Cold snap forces Coast Guard icebreakers to get cracking

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Cold snap forces Coast Guard icebreakers to get cracking

The icebreaking season is off to an earlier start than last year in the gulf region, including the waters around Prince Edward Island.

The frigid temperatures in recent weeks have accelerated the growth of ice around most of P.E.I., with the exception of the eastern part of Kings County.

"Looking at last year, there was very little ice in the gulf at all, only a little bit of ice in the bays and harbours," said Trevor Hodgson, icebreaking superintendent for Coast Guard Atlantic Region, based in St. John's.

"This year we've actually seen it grow in a more normal trend so it's filled up the Northumberland Strait and other bays like Miramichi and Bay of Chaleur are starting to fill up with ice as well." 

Hodgson said ice that is just starting to form is more fragile and easier to break.

"If you look at the ice charts, it looks like there's lots of ice there but a lot of it's a little softer than it otherwise would appear," he said.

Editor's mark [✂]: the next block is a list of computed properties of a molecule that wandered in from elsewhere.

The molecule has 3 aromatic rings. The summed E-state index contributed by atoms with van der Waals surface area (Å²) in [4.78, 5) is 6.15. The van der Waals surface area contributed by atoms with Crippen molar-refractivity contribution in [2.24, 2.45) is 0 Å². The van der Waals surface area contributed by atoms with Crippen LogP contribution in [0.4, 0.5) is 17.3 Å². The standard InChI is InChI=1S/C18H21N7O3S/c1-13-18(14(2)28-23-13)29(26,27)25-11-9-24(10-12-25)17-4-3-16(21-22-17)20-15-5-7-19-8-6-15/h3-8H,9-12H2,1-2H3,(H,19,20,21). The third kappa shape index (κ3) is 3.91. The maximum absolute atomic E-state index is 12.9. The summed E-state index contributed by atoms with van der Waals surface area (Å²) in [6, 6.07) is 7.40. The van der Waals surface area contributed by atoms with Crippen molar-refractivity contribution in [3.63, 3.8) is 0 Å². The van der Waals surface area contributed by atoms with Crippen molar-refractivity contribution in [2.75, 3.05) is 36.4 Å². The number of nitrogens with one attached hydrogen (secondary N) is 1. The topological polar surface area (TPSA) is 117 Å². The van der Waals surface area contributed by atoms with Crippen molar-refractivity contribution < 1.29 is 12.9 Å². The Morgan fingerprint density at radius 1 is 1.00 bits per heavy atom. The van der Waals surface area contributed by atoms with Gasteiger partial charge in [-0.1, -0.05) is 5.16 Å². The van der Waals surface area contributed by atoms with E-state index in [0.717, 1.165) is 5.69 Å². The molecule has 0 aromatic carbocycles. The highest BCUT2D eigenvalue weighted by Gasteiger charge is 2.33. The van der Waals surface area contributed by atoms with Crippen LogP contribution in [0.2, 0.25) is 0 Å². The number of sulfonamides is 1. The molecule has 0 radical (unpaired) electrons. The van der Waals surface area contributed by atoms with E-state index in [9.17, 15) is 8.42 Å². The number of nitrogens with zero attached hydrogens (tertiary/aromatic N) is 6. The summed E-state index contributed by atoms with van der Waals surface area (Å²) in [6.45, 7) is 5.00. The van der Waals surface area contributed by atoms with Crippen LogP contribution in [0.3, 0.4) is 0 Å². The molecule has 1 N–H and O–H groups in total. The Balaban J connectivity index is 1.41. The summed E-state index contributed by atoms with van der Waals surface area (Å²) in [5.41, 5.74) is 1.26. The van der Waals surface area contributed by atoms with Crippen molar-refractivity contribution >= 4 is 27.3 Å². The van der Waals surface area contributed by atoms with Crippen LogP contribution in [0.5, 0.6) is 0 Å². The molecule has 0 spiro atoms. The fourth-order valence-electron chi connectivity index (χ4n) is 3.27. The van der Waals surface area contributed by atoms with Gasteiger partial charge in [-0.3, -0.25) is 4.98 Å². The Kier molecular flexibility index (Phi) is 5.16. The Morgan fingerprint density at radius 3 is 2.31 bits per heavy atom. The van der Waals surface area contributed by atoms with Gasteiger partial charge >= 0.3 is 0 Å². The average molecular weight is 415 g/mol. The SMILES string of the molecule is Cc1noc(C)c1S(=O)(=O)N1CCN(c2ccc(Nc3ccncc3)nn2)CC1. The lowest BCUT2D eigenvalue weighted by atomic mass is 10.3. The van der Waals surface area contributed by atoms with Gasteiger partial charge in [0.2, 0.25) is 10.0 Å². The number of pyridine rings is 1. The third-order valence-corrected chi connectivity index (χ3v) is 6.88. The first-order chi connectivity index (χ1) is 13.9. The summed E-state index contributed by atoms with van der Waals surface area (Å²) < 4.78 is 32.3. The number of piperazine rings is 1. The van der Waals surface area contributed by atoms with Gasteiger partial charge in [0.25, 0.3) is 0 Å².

Arctic icebreakers en route

There are two icebreakers assisting marine traffic in the gulf, with at least two more expected to soon join them to help keep shipping lanes open.

Hodgson said Arctic icebreakers are being put into service in the region over the next couple of weeks.

"The thickness of the ice plays on the time it takes to do the escorts," Hodgson said. 

"As the season picks up, as ice gets thicker and traffic picks up, we'll have to prioritize more which ships we're doing and time it properly to make sure we can serve the most people at the best times."

The ice situation could also change, he said, with the weather system currently powering its way toward the Atlantic region.

"With the storm coming across the Gulf of St. Lawrence, we're expecting the waves to break up a lot of that ice," Hodgson said. 

"So we're going to be looking at a much different picture probably by the end of the weekend."

Aerial images

The Coast Guard posts weekly updates on the ice conditions, every Wednesday, with information gathered through an aerial reconnaissance team, the ships and satellite imagery.

"We also have a Coast Guard helicopter based in Charlottetown and Saint John that can fly over as required," Hodgson said.

Despite the extreme conditions that the crews will be working in, Hodgson says they're ready for whatever the winter of 2018 may bring.

"This is what we're waiting the rest of the year for, so it's good to see it's starting to progress."

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